Maybe your friend recently came out to you. Maybe your friend has been questioning their sexual or gender identity, and you’re wondering what you can do to help them. Or maybe, you just want to learn how you can do better. You’ve taken a great first step. Here are a few tips on how you can be a better ally to the 2SLGBTQUIA+ community!
1. Check in with your friend about their experience.
Everyone experiences their identity in a unique way. Even if two people use the same label, their feelings and language regarding it may be completely different. Also, someone might not choose to use a label at all, even if you think that you know exactly what they should identify as. This is their journey, so try not to put them in any box based on what you’ve seen before. Simply put, talk to them—and really listen!
2. Give your friend the space to speak (or not speak!) without judgment.
Being in the 2SLGBTQIA+ community comes with its own unique set of struggles—ones that individuals may not know how to bring up with someone who is not part of the community, or simply hasn’t experienced what they are feeling. Members of this community may be scared of judgment, or making you feel uncomfortable. One of the best things you can do is acknowledge that there are some parts of their experiences you may never fully understand, even if you want to. They may not share this struggle with you at all—it’s important to respect that.
However, it’s completely ok to let them know that you are there to talk if they need you without insisting that they do so. If someone does choose to speak to you about their struggles with their identity, listen carefully. Emphasize that even if you feel hesitant around the topics, it’s only because you want to understand, not because you’re judging them. Ask for clarification on terms if they confuse you, and simply be there for them.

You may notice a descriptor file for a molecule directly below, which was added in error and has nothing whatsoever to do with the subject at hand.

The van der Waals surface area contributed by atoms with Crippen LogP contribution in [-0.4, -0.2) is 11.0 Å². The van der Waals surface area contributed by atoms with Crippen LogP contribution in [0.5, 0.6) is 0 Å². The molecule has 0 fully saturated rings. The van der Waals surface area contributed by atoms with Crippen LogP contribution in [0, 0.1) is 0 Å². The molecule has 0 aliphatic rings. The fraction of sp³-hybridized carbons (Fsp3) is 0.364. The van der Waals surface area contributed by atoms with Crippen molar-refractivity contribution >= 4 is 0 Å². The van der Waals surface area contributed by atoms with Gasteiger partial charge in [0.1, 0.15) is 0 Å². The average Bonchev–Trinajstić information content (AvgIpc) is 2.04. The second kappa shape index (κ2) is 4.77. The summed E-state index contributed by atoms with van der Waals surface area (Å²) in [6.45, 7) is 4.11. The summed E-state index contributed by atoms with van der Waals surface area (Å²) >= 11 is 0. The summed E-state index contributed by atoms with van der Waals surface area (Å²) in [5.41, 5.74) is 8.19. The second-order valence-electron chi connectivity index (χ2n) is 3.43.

3. Try not to speak for your friend—support your friend as they speak for themselves.
Whether it be coming out, dealing with intolerant people, or generally going about their lives, people in the 2SLGBTQIA+ community face daily obstacles. Unless they ask you, let them speak for themselves. They are a person, just like you, who doesn’t appreciate when words are put in their mouth or when they’re treated like they can’t handle what is thrown at them. Instead, empower your friend(s) by supporting the actions they choose to take to help themselves. If people are using the wrong pronouns or name for your friend while they are not around, you can simply correct them. If you’re unsure, you can always ask your friend if it is alright to do this.
Overall, by supporting your friend with unconditional understanding and respect for their boundaries, you can become a better ally.
About the Author
Hey everyone! I'm going into my fourth year of psychology with the Faculty of Science. I joined hu because I want to make a positive impact on the university community by talking about mental health-- a topic I truly love.
I'm a people-loving introvert that spends her free time immersed in stories, whether it be video games, books, TV, or music. I also love to swim!